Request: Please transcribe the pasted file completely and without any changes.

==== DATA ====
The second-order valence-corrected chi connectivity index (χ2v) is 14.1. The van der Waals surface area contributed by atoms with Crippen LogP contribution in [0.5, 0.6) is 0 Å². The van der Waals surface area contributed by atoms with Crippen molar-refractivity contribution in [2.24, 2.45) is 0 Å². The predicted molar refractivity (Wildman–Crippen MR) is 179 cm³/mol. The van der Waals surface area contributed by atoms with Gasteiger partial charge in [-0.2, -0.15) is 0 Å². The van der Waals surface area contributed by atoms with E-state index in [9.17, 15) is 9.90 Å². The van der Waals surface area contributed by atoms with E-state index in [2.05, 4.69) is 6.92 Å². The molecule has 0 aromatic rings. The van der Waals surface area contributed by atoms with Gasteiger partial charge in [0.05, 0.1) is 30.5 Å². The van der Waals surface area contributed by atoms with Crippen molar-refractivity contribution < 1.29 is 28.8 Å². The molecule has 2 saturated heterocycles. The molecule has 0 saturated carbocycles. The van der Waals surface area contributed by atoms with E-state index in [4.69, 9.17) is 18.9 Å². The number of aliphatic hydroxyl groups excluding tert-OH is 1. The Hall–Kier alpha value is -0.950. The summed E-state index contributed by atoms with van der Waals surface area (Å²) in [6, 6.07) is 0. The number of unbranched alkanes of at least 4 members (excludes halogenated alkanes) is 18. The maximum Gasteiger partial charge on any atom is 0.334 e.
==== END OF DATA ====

The second-order valence-corrected chi connectivity index (χ2v) is 14.1. The van der Waals surface area contributed by atoms with Crippen LogP contribution in [0.5, 0.6) is 0 Å². The van der Waals surface area contributed by atoms with Crippen molar-refractivity contribution in [2.24, 2.45) is 0 Å². The predicted molar refractivity (Wildman–Crippen MR) is 179 cm³/mol. The van der Waals surface area contributed by atoms with Gasteiger partial charge in [-0.2, -0.15) is 0 Å². The van der Waals surface area contributed by atoms with E-state index in [9.17, 15) is 9.90 Å². The van der Waals surface area contributed by atoms with E-state index in [2.05, 4.69) is 6.92 Å². The molecule has 0 aromatic rings. The van der Waals surface area contributed by atoms with Gasteiger partial charge in [0.05, 0.1) is 30.5 Å². The van der Waals surface area contributed by atoms with Crippen molar-refractivity contribution < 1.29 is 28.8 Å². The molecule has 2 saturated heterocycles. The molecule has 0 saturated carbocycles. The van der Waals surface area contributed by atoms with E-state index in [4.69, 9.17) is 18.9 Å². The number of aliphatic hydroxyl groups excluding tert-OH is 1. The Hall–Kier alpha value is -0.950. The summed E-state index contributed by atoms with van der Waals surface area (Å²) in [6, 6.07) is 0. The number of unbranched alkanes of at least 4 members (excludes halogenated alkanes) is 18. The maximum Gasteiger partial charge on any atom is 0.334 e.